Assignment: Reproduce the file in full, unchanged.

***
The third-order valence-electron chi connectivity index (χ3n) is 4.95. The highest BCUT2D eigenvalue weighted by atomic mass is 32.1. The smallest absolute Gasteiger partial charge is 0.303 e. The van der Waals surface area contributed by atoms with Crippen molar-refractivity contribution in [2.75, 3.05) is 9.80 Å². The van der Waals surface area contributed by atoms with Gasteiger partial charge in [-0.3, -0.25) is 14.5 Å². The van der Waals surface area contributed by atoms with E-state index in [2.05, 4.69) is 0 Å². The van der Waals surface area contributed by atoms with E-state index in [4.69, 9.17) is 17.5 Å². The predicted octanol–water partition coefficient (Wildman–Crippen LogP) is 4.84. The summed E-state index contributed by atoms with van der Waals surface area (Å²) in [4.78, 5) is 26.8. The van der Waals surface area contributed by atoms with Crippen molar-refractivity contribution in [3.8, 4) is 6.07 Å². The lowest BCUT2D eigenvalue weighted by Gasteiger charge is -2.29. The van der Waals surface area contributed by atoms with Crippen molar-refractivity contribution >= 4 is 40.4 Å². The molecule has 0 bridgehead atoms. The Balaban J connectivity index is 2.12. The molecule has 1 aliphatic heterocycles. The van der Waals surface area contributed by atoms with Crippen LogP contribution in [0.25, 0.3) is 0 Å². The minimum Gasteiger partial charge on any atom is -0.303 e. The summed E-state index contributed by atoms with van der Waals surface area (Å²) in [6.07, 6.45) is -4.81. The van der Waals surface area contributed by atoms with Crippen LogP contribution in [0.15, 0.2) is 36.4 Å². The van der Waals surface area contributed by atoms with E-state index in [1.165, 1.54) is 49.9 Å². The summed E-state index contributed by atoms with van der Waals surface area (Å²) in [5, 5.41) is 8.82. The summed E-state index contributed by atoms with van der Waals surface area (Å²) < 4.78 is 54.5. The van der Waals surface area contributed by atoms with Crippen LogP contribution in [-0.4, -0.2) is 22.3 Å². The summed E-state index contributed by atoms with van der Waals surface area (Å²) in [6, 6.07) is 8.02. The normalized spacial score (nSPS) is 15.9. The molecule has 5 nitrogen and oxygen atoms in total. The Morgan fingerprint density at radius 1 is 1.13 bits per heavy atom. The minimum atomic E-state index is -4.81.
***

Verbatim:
The third-order valence-electron chi connectivity index (χ3n) is 4.95. The highest BCUT2D eigenvalue weighted by atomic mass is 32.1. The smallest absolute Gasteiger partial charge is 0.303 e. The van der Waals surface area contributed by atoms with Crippen molar-refractivity contribution in [2.75, 3.05) is 9.80 Å². The van der Waals surface area contributed by atoms with Gasteiger partial charge in [-0.3, -0.25) is 14.5 Å². The van der Waals surface area contributed by atoms with E-state index in [2.05, 4.69) is 0 Å². The van der Waals surface area contributed by atoms with E-state index in [4.69, 9.17) is 17.5 Å². The predicted octanol–water partition coefficient (Wildman–Crippen LogP) is 4.84. The summed E-state index contributed by atoms with van der Waals surface area (Å²) in [4.78, 5) is 26.8. The van der Waals surface area contributed by atoms with Crippen molar-refractivity contribution in [3.8, 4) is 6.07 Å². The lowest BCUT2D eigenvalue weighted by Gasteiger charge is -2.29. The van der Waals surface area contributed by atoms with Crippen molar-refractivity contribution >= 4 is 40.4 Å². The molecule has 0 bridgehead atoms. The Balaban J connectivity index is 2.12. The molecule has 1 aliphatic heterocycles. The van der Waals surface area contributed by atoms with Crippen LogP contribution in [0.25, 0.3) is 0 Å². The minimum Gasteiger partial charge on any atom is -0.303 e. The summed E-state index contributed by atoms with van der Waals surface area (Å²) in [6.07, 6.45) is -4.81. The van der Waals surface area contributed by atoms with Crippen LogP contribution in [0.15, 0.2) is 36.4 Å². The van der Waals surface area contributed by atoms with E-state index in [1.165, 1.54) is 49.9 Å². The summed E-state index contributed by atoms with van der Waals surface area (Å²) in [5, 5.41) is 8.82. The summed E-state index contributed by atoms with van der Waals surface area (Å²) < 4.78 is 54.5. The van der Waals surface area contributed by atoms with Crippen LogP contribution in [-0.4, -0.2) is 22.3 Å². The summed E-state index contributed by atoms with van der Waals surface area (Å²) in [6, 6.07) is 8.02. The normalized spacial score (nSPS) is 15.9. The molecule has 5 nitrogen and oxygen atoms in total. The Morgan fingerprint density at radius 1 is 1.13 bits per heavy atom. The minimum atomic E-state index is -4.81.